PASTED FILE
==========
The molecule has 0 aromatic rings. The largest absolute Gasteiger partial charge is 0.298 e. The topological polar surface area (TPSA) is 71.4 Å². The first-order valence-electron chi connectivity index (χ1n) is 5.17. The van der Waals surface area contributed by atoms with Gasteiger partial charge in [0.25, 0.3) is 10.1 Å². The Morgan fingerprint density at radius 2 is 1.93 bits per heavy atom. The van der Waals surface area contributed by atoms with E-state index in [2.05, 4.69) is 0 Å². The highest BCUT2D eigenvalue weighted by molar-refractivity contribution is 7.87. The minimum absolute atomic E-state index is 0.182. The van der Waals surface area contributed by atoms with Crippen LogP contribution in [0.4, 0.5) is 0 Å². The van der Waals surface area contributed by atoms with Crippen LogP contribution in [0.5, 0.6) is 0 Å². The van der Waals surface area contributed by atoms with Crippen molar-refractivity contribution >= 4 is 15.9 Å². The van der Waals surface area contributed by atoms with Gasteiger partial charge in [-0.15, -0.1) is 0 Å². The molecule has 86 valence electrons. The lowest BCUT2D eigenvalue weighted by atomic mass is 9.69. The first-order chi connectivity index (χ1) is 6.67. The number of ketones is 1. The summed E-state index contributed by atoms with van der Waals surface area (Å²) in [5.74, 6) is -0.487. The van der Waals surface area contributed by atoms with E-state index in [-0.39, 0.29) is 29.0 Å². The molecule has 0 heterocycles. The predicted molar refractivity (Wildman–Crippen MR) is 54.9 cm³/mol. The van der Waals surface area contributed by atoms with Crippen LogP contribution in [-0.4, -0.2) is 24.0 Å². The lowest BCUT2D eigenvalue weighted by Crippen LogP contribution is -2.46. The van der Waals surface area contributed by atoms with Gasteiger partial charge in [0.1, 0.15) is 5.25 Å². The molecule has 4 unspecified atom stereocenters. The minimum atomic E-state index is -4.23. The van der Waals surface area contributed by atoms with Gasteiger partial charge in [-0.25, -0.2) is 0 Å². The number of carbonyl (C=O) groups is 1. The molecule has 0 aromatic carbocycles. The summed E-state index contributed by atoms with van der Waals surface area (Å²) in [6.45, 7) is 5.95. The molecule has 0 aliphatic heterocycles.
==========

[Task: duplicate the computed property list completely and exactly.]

The molecule has 0 aromatic rings. The largest absolute Gasteiger partial charge is 0.298 e. The topological polar surface area (TPSA) is 71.4 Å². The first-order valence-electron chi connectivity index (χ1n) is 5.17. The van der Waals surface area contributed by atoms with Gasteiger partial charge in [0.25, 0.3) is 10.1 Å². The Morgan fingerprint density at radius 2 is 1.93 bits per heavy atom. The van der Waals surface area contributed by atoms with E-state index in [2.05, 4.69) is 0 Å². The highest BCUT2D eigenvalue weighted by molar-refractivity contribution is 7.87. The minimum absolute atomic E-state index is 0.182. The van der Waals surface area contributed by atoms with Crippen LogP contribution in [0.4, 0.5) is 0 Å². The van der Waals surface area contributed by atoms with Crippen LogP contribution in [0.5, 0.6) is 0 Å². The van der Waals surface area contributed by atoms with Crippen molar-refractivity contribution >= 4 is 15.9 Å². The van der Waals surface area contributed by atoms with Gasteiger partial charge in [-0.15, -0.1) is 0 Å². The molecule has 86 valence electrons. The lowest BCUT2D eigenvalue weighted by atomic mass is 9.69. The first-order chi connectivity index (χ1) is 6.67. The number of ketones is 1. The summed E-state index contributed by atoms with van der Waals surface area (Å²) in [5.74, 6) is -0.487. The van der Waals surface area contributed by atoms with E-state index in [-0.39, 0.29) is 29.0 Å². The molecule has 0 heterocycles. The predicted molar refractivity (Wildman–Crippen MR) is 54.9 cm³/mol. The van der Waals surface area contributed by atoms with Crippen LogP contribution in [-0.4, -0.2) is 24.0 Å². The lowest BCUT2D eigenvalue weighted by Crippen LogP contribution is -2.46. The van der Waals surface area contributed by atoms with Gasteiger partial charge in [0.1, 0.15) is 5.25 Å². The molecule has 4 unspecified atom stereocenters. The minimum atomic E-state index is -4.23. The van der Waals surface area contributed by atoms with Gasteiger partial charge in [-0.25, -0.2) is 0 Å². The number of carbonyl (C=O) groups is 1. The molecule has 0 aromatic carbocycles. The summed E-state index contributed by atoms with van der Waals surface area (Å²) in [6.45, 7) is 5.95. The molecule has 0 aliphatic heterocycles.